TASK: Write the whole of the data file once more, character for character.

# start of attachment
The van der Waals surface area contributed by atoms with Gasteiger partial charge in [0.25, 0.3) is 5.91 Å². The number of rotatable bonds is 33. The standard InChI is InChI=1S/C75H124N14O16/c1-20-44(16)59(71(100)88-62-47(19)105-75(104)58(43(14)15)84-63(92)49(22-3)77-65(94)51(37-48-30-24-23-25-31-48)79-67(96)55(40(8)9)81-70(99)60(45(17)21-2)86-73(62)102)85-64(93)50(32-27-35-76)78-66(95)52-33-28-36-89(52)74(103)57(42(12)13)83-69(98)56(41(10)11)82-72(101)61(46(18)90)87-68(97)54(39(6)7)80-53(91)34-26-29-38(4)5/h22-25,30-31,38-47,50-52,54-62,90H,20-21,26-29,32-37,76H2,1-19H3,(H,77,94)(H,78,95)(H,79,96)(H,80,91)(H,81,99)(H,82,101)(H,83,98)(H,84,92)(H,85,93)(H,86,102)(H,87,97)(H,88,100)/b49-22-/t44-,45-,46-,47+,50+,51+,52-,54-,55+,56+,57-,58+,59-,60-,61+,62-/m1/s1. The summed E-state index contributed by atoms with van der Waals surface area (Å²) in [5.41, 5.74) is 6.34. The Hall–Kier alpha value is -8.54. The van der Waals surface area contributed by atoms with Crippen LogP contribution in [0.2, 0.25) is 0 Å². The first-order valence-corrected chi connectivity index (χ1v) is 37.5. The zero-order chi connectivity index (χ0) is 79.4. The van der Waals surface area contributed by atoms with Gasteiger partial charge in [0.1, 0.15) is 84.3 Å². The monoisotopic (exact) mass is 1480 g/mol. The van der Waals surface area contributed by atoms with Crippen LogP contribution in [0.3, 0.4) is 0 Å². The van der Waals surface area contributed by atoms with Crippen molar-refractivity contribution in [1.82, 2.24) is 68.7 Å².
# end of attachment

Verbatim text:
The van der Waals surface area contributed by atoms with Gasteiger partial charge in [0.25, 0.3) is 5.91 Å². The number of rotatable bonds is 33. The standard InChI is InChI=1S/C75H124N14O16/c1-20-44(16)59(71(100)88-62-47(19)105-75(104)58(43(14)15)84-63(92)49(22-3)77-65(94)51(37-48-30-24-23-25-31-48)79-67(96)55(40(8)9)81-70(99)60(45(17)21-2)86-73(62)102)85-64(93)50(32-27-35-76)78-66(95)52-33-28-36-89(52)74(103)57(42(12)13)83-69(98)56(41(10)11)82-72(101)61(46(18)90)87-68(97)54(39(6)7)80-53(91)34-26-29-38(4)5/h22-25,30-31,38-47,50-52,54-62,90H,20-21,26-29,32-37,76H2,1-19H3,(H,77,94)(H,78,95)(H,79,96)(H,80,91)(H,81,99)(H,82,101)(H,83,98)(H,84,92)(H,85,93)(H,86,102)(H,87,97)(H,88,100)/b49-22-/t44-,45-,46-,47+,50+,51+,52-,54-,55+,56+,57-,58+,59-,60-,61+,62-/m1/s1. The summed E-state index contributed by atoms with van der Waals surface area (Å²) in [5.41, 5.74) is 6.34. The Hall–Kier alpha value is -8.54. The van der Waals surface area contributed by atoms with Crippen LogP contribution in [0.2, 0.25) is 0 Å². The first-order valence-corrected chi connectivity index (χ1v) is 37.5. The zero-order chi connectivity index (χ0) is 79.4. The van der Waals surface area contributed by atoms with Gasteiger partial charge in [0.1, 0.15) is 84.3 Å². The monoisotopic (exact) mass is 1480 g/mol. The van der Waals surface area contributed by atoms with Crippen LogP contribution in [0.3, 0.4) is 0 Å². The van der Waals surface area contributed by atoms with Crippen molar-refractivity contribution in [1.82, 2.24) is 68.7 Å².